Pricing Reforms Take Juice Out of Power Transmission Investment
Investment in China’s power transmission infrastructure dropped nearly 20% in the first half of this year, accelerating a slowdown, as operators squeezed by electricity pricing reforms become more selective in their investments.
Infrastructure spending has helped to power China’s huge economic expansion over the last three decades, as Beijing built up massive networks of roads, power grids and rail and telecom networks to facilitate development. But as the economy slows and new infrastructure is less necessary, broader spending on such projects has also slowed in tandem.
Spending on power transmission projects in the first six months of this year dropped 19.3% to 164.4 billion yuan ($23.9 billion), the China Electricity Council said at a meeting last Friday. Among the different investment types, direct current projects fell 77.8% in this year’s first quarter, according to the council. Investment in 800 kilovolt (kV) ultra-high voltage direct current transmission projects fell 38.3% over the three-month period.
Some 16.3 million meters (53.4 million feet) of cable for 220 kV and higher were added in the first half of the year, down about 27% from the year-ago period. But projects for cables of 110 kV or less actually rose, showing investment is going more into rural network building and upgrades that have lighter load requirements, a department official from the Electricity Council told Caixin.
Market-oriented reforms aimed at bringing down electricity costs for businesses are a primary factor squeezing grid operators, which are becoming more selective about their new investments, according to industry officials. Ongoing reforms will result in a continued drop of about 10% this year in electricity prices for businesses, said Ye Chun of the council’s development and environmental resources division.
The changes are putting particular pressure on China’s hopes for building a number of expensive, ultra-high voltage transmission lines.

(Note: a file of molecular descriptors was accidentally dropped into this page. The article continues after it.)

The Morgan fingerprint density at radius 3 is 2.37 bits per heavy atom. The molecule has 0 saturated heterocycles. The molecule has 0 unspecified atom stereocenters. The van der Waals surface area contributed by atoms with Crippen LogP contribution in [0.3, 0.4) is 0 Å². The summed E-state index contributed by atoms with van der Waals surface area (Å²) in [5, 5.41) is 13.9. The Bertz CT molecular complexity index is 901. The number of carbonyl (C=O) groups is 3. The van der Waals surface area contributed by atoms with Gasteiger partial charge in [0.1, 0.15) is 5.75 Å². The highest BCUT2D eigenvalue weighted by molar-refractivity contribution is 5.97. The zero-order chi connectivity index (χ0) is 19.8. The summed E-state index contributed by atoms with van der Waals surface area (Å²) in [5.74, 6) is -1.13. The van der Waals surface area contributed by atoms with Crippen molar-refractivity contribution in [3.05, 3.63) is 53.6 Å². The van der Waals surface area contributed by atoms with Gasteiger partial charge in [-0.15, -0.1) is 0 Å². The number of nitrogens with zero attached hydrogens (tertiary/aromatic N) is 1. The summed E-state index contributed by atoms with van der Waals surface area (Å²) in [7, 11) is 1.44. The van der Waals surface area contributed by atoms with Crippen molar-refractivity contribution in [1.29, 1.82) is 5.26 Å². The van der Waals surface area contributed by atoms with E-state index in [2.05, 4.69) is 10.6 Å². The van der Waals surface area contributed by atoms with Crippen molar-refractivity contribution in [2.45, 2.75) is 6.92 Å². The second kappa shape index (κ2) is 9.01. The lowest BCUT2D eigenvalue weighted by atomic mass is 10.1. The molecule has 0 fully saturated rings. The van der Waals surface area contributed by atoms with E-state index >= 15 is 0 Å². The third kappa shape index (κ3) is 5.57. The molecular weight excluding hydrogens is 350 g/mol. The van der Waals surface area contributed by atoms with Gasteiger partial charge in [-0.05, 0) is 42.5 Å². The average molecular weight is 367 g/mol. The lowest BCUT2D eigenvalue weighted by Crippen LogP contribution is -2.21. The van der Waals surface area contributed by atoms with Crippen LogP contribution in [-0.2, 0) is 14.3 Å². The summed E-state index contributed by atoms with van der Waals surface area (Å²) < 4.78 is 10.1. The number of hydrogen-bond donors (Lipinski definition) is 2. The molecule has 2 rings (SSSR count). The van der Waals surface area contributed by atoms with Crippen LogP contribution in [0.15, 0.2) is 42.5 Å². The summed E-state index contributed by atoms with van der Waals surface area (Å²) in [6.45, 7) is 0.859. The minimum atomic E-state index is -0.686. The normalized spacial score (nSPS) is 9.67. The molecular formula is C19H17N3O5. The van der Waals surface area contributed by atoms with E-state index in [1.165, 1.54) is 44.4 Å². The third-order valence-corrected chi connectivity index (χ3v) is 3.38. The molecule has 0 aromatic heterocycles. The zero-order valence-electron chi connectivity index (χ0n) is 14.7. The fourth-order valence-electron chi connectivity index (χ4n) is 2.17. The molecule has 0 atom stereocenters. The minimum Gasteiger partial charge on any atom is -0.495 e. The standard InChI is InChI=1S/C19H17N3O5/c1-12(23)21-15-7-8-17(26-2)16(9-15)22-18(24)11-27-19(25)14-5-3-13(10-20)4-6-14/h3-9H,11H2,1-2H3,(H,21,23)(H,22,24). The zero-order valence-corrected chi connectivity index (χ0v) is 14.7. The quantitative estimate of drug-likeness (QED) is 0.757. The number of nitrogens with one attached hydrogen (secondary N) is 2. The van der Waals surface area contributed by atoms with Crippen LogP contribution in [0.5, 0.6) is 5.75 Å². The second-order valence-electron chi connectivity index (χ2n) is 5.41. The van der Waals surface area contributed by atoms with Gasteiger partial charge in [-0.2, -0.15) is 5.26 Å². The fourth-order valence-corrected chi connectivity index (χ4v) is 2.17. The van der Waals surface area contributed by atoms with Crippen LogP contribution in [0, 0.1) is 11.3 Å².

Beijing has been hoping to get more private money involved in such construction with a program announced late last year, but progress has been slow. China hopes to use the technology, largely absent in the rest of the world, to transmit power over long distances from its resource-rich west to the more industrialized eastern part of the country.
As transmission companies come under pressure and broader transmission infrastructure matures, grid operators are expected focus more on lighter investments, according to industry players and observers. Investment in such supporting infrastructure, such as the addition of artificial intelligence capabilities to existing networks, is relatively weak right now, Ye said.
In the current environment of reform and falling prices, companies will focus on investments that maintain their value, an official from State Grid Corp. of China, the nation’s dominant operator, told Caixin.
Spending on power transmission infrastructure in China began an expansion run in 2011, peaking with double-digit percentage growth rates in 2015 and 2016. But a turning point came in 2017 when investment fell by 2.2%, marking the first decline since 2010. Investment for last year was largely flat.
Contact reporter Yang Ge (firstname.lastname@example.org; Twitter: @youngchinabiz)
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